Hi everybody! My name is Lisa from Foodie in Paris and I’m back to give a few more photography tips on Teresa’s blog. Today I’m going to be talking about taking better travel photos on your next trip, no matter whether you have a fancy DSLR or just a regular point and shoot camera. I’m not a professional photographer myself and I am by no means showing National Geographic-style pictures here. The point of this post is to show you (no matter what your skill level is with a camera) how to tell a story with your vacation photos.
The Vacation: Italy and Morocco
I’m going to use two weekend trips to Italy and Morocco as an example (I live in Paris, so they’re both only a few hours away by plane). I went during late fall, so it was actually pretty easy to get photos without tourist backpacks getting in the way.
Capture the Main Attractions
Wherever you go, there will always be a landmark that the place is famous for – the Eiffel Tower, the Coliseum, etc. I like to search for photos on Pinterest and 500px to see how others have captured these famous sites. You obviously don’t want to copy someone else’s photo, but it will give you a good idea about where to stand and even what time of day has the best light. You’ll feel more prepared when you’re at the site and less stressed.
It’s tempting to just take photo of what’s directly in front of you, but in order to really tell a story with your vacations shots, it’s important to look around. If you’re standing high up, look down (or up). Find new ways to “frame” the scene with trees, doorways or gates.
Get the Details
While sweeping panoramas and wide angle shots are a great way to give a big picture view of the place, it’s the small details that add flavor to your trip. Every culture has its own cuisine, architecture and art – try to capture that throughout the trip. You may delete half the photos, but the other half will really add to your
Take Your Time
While I was in Cinque Terre, my friend and I decided to have a light dinner on a terrace overlooking on of the most picturesque villages. We stayed there for more than 4 hours (and unfortunately missed our train back, but it was so worth it!). The village looks beautiful, but completely different, during the day and night.
While you’re taking photos of famous landmarks, take a look around at your fellow travellers. You might get a fun “behind the scenes” shot.
When I walked onto the lawn near the Leaning Tower of Pisa, the first thing I noticed is the crowd of people taking the famous “holding up the tower” pose. It looks fine when everything is lined up in a photo but it’s hilarious when you see everyone from the side.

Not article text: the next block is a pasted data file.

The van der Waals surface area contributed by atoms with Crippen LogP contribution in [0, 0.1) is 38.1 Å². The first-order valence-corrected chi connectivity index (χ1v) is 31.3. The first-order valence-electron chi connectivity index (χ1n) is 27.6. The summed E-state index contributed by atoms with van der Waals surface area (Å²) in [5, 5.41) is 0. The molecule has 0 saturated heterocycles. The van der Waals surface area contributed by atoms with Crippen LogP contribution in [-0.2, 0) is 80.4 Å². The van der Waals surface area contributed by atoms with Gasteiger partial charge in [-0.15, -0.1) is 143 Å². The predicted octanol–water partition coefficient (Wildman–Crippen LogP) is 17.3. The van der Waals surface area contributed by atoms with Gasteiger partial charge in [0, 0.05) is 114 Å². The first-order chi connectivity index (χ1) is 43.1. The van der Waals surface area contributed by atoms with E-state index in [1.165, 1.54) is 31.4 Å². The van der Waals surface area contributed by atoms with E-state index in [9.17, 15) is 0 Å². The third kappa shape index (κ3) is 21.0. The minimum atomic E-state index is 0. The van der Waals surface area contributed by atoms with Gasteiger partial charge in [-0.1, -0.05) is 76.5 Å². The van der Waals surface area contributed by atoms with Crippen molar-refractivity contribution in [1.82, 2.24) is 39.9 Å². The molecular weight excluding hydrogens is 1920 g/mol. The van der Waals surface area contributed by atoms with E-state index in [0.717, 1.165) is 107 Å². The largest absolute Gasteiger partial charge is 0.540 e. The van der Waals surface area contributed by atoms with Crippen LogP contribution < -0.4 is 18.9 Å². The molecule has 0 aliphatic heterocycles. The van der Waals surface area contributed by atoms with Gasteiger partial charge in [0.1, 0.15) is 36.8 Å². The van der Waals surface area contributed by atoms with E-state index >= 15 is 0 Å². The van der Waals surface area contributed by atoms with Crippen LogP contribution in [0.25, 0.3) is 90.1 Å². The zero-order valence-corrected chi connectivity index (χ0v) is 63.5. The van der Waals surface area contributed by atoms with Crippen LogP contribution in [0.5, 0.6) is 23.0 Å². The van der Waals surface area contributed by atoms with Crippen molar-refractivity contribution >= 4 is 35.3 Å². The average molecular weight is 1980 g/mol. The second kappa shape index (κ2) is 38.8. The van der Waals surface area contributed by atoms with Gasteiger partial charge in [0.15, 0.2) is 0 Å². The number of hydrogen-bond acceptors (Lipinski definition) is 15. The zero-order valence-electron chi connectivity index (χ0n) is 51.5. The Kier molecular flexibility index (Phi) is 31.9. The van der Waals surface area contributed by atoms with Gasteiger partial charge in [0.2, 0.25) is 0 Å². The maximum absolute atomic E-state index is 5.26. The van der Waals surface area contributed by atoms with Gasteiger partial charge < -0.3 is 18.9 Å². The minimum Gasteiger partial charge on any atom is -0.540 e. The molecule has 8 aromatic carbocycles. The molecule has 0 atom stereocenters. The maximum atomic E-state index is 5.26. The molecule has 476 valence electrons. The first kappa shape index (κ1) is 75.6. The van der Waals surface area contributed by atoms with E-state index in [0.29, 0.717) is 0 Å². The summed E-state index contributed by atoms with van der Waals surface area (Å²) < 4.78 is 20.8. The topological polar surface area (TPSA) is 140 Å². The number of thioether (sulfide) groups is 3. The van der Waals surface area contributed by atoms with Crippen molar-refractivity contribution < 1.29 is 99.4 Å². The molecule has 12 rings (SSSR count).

Later, when I was capturing the photos above in Cinque Terre, I noticed the row of people with their tripods that had the exact same idea as me.
Include the Local People
I won’t get into the ethics of photographing local people because it’s a very broad subject and there are a lot of excellent articles about this on the Internet. The main point is to be respectful and non-intrusive. Don’t forget the some people may not like getting their photo taken by a stranger (do you feel photogenic on the way to the grocery store?) If you’re lucky, you may find a friendly person who wants to show you something special, in this case his camel.
Remember Where you Stayed
Personally, I like taking photos of the places that I stay in a trip, no matter if it’s a fancy hotel or a dingy hostel. I like to take a few photos of nice details like an interesting doorway or a beautiful garden. It ties together your vacation photos so that you really feel like you’re back there when you look at your album later on.
Keep your Eyes Open
You never know when you might see something funny or meaningful. It may be a small detail in your hotel or something on a car zooming by. Try to keep you camera nearby and at the right settings so that you don’t miss an opportunity to capture the moments that you’ll laugh about when you get home.
Relive the Story
The nice thing about taking so many different types of photos during your vacation is that you can look back and relive those moments. There’s really no wrong or right way of doing it, as long as you get shots that are meaningful to you. Oh, and one more thing – don’t stress about taking photos during your trip, you are on vacation after all, so just relax and have fun.
Thank you so much to Lisa for coming back and sharing this fabulous post with us! I am so in love with all of her pictures, and they’re really fueling my desire to travel abroad (maybe her photos will have a similar effect on Chris!).
If you’d like to see more from Lisa, you can follow her here:
You can also check out her tips on Taking Your Photos to the Next Level, here.